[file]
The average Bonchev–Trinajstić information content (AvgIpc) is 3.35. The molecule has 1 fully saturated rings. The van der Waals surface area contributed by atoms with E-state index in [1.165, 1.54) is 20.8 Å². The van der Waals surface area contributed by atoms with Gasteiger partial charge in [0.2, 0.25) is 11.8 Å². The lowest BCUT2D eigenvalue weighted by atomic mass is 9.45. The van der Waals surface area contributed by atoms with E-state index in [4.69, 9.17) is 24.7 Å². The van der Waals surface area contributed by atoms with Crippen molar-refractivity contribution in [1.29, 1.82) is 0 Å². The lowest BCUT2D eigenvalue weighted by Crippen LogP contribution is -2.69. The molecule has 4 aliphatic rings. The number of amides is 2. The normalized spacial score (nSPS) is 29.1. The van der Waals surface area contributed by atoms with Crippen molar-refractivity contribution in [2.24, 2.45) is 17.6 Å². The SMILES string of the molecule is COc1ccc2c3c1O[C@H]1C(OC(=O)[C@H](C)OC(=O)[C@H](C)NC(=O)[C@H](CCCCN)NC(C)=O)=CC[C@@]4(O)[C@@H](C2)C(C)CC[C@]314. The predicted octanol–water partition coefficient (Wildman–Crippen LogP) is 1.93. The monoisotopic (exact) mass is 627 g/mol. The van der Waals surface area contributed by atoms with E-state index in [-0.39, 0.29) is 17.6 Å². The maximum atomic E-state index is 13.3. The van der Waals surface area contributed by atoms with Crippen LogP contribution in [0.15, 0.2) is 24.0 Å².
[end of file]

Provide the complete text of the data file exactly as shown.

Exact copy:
The average Bonchev–Trinajstić information content (AvgIpc) is 3.35. The molecule has 1 fully saturated rings. The van der Waals surface area contributed by atoms with E-state index in [1.165, 1.54) is 20.8 Å². The van der Waals surface area contributed by atoms with Gasteiger partial charge in [0.2, 0.25) is 11.8 Å². The lowest BCUT2D eigenvalue weighted by atomic mass is 9.45. The van der Waals surface area contributed by atoms with E-state index in [4.69, 9.17) is 24.7 Å². The van der Waals surface area contributed by atoms with Crippen molar-refractivity contribution in [1.29, 1.82) is 0 Å². The lowest BCUT2D eigenvalue weighted by Crippen LogP contribution is -2.69. The molecule has 4 aliphatic rings. The number of amides is 2. The normalized spacial score (nSPS) is 29.1. The van der Waals surface area contributed by atoms with Crippen molar-refractivity contribution in [2.24, 2.45) is 17.6 Å². The SMILES string of the molecule is COc1ccc2c3c1O[C@H]1C(OC(=O)[C@H](C)OC(=O)[C@H](C)NC(=O)[C@H](CCCCN)NC(C)=O)=CC[C@@]4(O)[C@@H](C2)C(C)CC[C@]314. The predicted octanol–water partition coefficient (Wildman–Crippen LogP) is 1.93. The monoisotopic (exact) mass is 627 g/mol. The van der Waals surface area contributed by atoms with E-state index in [-0.39, 0.29) is 17.6 Å². The maximum atomic E-state index is 13.3. The van der Waals surface area contributed by atoms with Crippen LogP contribution in [0.15, 0.2) is 24.0 Å².